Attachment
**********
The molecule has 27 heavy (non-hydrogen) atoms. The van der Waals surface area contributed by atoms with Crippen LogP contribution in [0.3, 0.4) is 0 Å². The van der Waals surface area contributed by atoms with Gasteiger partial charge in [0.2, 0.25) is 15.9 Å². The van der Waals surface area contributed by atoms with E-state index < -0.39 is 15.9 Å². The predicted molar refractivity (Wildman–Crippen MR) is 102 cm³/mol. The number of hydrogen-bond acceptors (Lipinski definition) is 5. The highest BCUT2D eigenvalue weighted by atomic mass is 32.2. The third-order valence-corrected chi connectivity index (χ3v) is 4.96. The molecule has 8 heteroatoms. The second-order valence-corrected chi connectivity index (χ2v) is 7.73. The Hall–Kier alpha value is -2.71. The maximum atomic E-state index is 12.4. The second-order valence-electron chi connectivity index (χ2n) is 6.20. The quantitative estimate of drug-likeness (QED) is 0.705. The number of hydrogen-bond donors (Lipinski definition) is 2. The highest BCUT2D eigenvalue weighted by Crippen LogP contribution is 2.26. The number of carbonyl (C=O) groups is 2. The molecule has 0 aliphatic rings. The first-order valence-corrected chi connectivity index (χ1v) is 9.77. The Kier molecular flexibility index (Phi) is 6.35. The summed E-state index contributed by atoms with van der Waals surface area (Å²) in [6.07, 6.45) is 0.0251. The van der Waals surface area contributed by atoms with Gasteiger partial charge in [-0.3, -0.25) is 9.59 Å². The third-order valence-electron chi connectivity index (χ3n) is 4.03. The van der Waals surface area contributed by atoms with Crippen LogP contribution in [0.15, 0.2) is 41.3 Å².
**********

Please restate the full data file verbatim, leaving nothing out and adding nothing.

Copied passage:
The molecule has 27 heavy (non-hydrogen) atoms. The van der Waals surface area contributed by atoms with Crippen LogP contribution in [0.3, 0.4) is 0 Å². The van der Waals surface area contributed by atoms with Gasteiger partial charge in [0.2, 0.25) is 15.9 Å². The van der Waals surface area contributed by atoms with E-state index < -0.39 is 15.9 Å². The predicted molar refractivity (Wildman–Crippen MR) is 102 cm³/mol. The number of hydrogen-bond acceptors (Lipinski definition) is 5. The highest BCUT2D eigenvalue weighted by atomic mass is 32.2. The third-order valence-corrected chi connectivity index (χ3v) is 4.96. The molecule has 8 heteroatoms. The second-order valence-corrected chi connectivity index (χ2v) is 7.73. The Hall–Kier alpha value is -2.71. The maximum atomic E-state index is 12.4. The second-order valence-electron chi connectivity index (χ2n) is 6.20. The quantitative estimate of drug-likeness (QED) is 0.705. The number of hydrogen-bond donors (Lipinski definition) is 2. The highest BCUT2D eigenvalue weighted by Crippen LogP contribution is 2.26. The number of carbonyl (C=O) groups is 2. The molecule has 0 aliphatic rings. The first-order valence-corrected chi connectivity index (χ1v) is 9.77. The Kier molecular flexibility index (Phi) is 6.35. The summed E-state index contributed by atoms with van der Waals surface area (Å²) in [6.07, 6.45) is 0.0251. The van der Waals surface area contributed by atoms with Gasteiger partial charge in [-0.3, -0.25) is 9.59 Å². The third-order valence-electron chi connectivity index (χ3n) is 4.03. The van der Waals surface area contributed by atoms with Crippen LogP contribution in [0.15, 0.2) is 41.3 Å².